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J Bacteriol. 2008 Apr; 190(8): 2814–2821.
Published online 2007 Dec 28. doi:  10.1128/JB.01567-07
PMCID: PMC2293221

The Type III Toxins of Pseudomonas aeruginosa Disrupt Epithelial Barrier Function[down-pointing small open triangle]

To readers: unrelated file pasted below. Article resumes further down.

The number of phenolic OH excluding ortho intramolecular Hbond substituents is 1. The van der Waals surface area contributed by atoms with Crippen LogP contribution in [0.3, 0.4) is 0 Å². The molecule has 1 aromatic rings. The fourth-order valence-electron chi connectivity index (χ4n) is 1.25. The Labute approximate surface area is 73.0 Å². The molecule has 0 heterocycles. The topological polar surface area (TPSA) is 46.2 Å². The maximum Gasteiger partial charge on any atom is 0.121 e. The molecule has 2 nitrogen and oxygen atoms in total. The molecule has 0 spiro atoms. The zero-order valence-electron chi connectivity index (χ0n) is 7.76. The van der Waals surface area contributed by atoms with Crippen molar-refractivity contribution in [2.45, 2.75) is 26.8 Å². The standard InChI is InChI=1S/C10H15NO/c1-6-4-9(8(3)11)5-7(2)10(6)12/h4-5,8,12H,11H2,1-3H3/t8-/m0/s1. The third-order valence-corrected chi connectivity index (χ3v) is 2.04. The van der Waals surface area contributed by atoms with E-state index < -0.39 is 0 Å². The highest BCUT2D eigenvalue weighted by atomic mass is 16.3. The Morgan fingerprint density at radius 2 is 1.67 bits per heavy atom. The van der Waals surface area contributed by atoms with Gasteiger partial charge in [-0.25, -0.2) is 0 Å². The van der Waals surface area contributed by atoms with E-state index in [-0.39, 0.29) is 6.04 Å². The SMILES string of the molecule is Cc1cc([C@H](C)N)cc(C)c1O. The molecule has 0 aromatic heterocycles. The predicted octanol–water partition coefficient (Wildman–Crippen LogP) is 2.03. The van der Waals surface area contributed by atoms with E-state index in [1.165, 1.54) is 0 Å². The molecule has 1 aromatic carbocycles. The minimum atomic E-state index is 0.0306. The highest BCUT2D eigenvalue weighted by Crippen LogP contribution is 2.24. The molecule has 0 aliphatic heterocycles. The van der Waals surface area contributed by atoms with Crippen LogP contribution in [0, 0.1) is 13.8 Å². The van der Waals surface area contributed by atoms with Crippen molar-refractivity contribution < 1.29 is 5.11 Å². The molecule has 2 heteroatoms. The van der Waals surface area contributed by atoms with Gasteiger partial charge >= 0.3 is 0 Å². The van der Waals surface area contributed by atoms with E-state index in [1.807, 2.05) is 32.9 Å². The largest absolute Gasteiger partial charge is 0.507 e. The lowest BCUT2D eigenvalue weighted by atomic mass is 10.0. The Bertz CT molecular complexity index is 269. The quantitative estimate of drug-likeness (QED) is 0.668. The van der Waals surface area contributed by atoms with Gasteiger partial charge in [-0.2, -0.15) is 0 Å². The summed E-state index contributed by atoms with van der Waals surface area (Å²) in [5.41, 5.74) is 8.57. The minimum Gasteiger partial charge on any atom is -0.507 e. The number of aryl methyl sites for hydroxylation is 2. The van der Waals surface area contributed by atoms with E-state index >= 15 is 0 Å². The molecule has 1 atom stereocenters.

The type III secreted toxins of Pseudomonas aeruginosa are important virulence factors associated with clinically important infection. However, their effects on bacterial invasion across mucosal surfaces have not been well characterized. One of the most commonly expressed toxins, ExoS, has two domains that are predicted to affect cytoskeletal integrity, including a GTPase-activating protein (GAP) domain, which targets Rho, a major regulator of actin polymerization; and an ADP-ribosylating domain that affects the ERM proteins, which link the plasma membrane to the actin cytoskeleton. The activities of these toxins, and ExoS specifically, on the permeability properties of polarized airway epithelial cells with intact tight junctions were examined. Strains expressing type III toxins altered the distribution of the tight junction proteins ZO-1 and occludin and were able to transmigrate across polarized airway epithelial monolayers, in contrast to ΔSTY mutants. These effects on epithelial permeability were associated with the ADP-ribosylating domain of ExoS, as bacteria expressing plasmids lacking expression of the ExoS GAP activity nonetheless increased the permeation of fluorescent dextrans, as well as bacteria, across polarized airway epithelial cells. Treatment of epithelial cells with cytochalasin D depolymerized actin filaments and increased permeation across the monolayers but did not eliminate the differential effects of wild-type and toxin-negative mutants on the epithelial cells, suggesting that additional epithelial targets are involved. Confocal imaging studies demonstrated that ZO-1, occludin, and ezrin undergo substantial redistribution in human airway cells intoxicated by ExoS, -T, and -Y. These studies support the hypothesis that type III toxins enhance P. aeruginosa's invasive capabilities by interacting with multiple eukaryotic cytoskeletal components.